NFL owners approved the relocation of the Rams from St. Louis to Los Angeles by a 30-2 vote Tuesday night. The team plans to build a near-$3 billion football stadium complex in Inglewood, CA — 10 miles from downtown Los Angeles.
The owners also approved the relocation of the San Diego Chargers to Los Angeles as soon as next season. The Chargers do not have to decide until next January, allowing time to consider the outcome of a public vote on funding to keep the team. Should public financing get the support of San Diego voters, the deadline to decide where the team will play would be extended to 2018. If the Chargers choose not share the new venue with the Rams, then the Oakland Raiders would have the option to relocate there.
Rams owner Stan Kroenke plans to build a glass-roofed stadium — designed by architecture firm HKS and estimated to be complete in 2019 — that would be the most expensive building of any sport, according to The New York Times. Before the completion of the new Inglewood stadium, the Rams would play at the Los Angeles Memorial Coliseum temporarily, starting in August of this year. The temporary venue for the Chargers, if the team chooses to move, is currently undecided.
The NFL's announcement Tuesday follows a long saga of the three teams — the Rams, Chargers and Raiders — all seeking to relocate to Los Angeles. Despite the city of St. Louis' best efforts to keep the Rams — which included plans for a new $1.1 billion, HOK-designed stadium — the city will most likely lose the team.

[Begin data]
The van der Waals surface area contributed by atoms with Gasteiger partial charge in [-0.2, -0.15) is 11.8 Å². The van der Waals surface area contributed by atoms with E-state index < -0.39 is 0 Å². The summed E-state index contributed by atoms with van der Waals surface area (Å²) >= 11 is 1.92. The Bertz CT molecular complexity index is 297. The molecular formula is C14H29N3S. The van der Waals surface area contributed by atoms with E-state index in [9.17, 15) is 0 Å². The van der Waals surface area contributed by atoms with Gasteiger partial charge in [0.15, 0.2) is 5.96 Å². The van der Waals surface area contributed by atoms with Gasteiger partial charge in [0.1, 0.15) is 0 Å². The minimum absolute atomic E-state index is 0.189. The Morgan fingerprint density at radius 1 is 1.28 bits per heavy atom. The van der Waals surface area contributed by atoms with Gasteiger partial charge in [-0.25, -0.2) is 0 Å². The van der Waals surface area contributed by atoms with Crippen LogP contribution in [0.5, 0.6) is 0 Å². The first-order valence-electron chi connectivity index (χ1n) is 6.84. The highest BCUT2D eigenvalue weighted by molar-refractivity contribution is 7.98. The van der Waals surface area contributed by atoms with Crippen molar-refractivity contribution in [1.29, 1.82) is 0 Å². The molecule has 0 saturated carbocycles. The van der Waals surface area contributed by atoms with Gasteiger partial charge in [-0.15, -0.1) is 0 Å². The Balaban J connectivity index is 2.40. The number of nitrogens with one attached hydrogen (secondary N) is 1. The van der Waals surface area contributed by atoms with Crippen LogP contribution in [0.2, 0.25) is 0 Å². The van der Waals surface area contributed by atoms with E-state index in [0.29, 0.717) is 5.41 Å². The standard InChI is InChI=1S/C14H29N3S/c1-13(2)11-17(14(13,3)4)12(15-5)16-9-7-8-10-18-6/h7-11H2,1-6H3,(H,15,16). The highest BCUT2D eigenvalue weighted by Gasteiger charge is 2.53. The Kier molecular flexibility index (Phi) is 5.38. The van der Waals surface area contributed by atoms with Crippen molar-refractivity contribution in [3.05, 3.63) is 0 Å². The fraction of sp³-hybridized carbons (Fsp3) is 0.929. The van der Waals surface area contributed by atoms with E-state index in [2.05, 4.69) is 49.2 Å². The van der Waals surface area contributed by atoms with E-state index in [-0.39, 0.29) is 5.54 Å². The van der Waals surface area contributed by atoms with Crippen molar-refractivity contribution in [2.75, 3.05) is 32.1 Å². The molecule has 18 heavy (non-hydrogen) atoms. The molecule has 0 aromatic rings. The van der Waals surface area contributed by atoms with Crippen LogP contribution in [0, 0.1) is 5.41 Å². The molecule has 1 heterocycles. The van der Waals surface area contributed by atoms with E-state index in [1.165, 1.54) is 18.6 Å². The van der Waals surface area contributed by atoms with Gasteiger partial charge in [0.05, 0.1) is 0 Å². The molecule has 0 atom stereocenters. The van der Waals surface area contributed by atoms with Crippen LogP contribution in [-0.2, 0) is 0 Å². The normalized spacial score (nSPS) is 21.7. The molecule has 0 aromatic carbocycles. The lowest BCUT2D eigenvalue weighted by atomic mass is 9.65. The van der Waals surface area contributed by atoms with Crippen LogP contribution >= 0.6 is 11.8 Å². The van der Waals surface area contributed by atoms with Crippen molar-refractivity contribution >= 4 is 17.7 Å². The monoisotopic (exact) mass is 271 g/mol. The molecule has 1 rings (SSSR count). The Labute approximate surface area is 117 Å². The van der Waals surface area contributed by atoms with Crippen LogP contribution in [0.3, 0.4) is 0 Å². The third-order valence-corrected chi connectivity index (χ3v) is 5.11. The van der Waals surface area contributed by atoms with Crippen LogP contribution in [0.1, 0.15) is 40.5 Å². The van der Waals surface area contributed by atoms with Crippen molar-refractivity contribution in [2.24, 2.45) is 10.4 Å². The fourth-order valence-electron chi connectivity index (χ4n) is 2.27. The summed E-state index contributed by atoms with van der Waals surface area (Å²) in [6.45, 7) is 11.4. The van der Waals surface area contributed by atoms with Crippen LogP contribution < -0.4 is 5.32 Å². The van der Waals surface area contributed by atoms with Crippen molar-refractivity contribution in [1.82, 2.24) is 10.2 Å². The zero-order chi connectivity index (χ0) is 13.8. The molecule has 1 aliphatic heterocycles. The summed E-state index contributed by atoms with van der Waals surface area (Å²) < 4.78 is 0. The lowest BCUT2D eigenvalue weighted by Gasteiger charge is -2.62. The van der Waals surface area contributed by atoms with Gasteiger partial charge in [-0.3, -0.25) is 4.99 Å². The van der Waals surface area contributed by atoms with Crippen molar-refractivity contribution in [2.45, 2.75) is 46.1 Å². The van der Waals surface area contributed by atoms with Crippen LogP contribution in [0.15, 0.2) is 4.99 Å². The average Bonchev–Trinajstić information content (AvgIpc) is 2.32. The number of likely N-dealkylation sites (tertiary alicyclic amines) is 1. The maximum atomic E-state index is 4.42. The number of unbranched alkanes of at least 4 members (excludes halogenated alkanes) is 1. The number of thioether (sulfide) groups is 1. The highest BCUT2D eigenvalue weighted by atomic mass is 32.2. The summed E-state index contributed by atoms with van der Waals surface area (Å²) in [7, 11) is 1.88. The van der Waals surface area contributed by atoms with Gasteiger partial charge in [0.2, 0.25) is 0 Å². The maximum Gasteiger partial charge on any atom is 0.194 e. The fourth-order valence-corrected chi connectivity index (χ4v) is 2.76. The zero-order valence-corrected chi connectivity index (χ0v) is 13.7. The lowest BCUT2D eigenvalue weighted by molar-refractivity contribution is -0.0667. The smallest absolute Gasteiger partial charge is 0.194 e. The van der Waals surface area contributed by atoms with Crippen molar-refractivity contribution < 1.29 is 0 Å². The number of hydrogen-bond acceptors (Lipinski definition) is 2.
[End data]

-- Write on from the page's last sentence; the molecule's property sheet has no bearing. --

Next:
After much debate, St. Louis approved a financing plan for that stadium in December. The plan included a unique minority participation component that local activists call "transformative," and unions even came onboard with the city’s expedited construction plans and agreed to work round-the-clock in three eight-hour shifts to eliminate overtime costs.
However, Kroenke seemed to force the NFL's hand after he said last week he would start construction on a new stadium in Inglewood, CA — where he bought a tract of land in 2014 — regardless of the NFL's decision. His stadium plan also includes the development of an entertainment district surrounding the venue.
Now that the Raiders will most likely be left out of any chance for a move, the team will seek to restart negotiations with Oakland officials to plan the construction of a new stadium, according to The Times.
The Rams used to play in Los Angeles until moving to St. Louis in 1995. Since then, Los Angeles officials and residents have been seeking the return of an NFL team to the city.
NFL Commissioner Roger Goodell said of the planned new stadium, "We have a facility that is going to be absolutely extraordinary, and that is going to set a new bar." He added that the new Inglewood venue was "more than just a stadium" and would be a "signature product," according to The Times.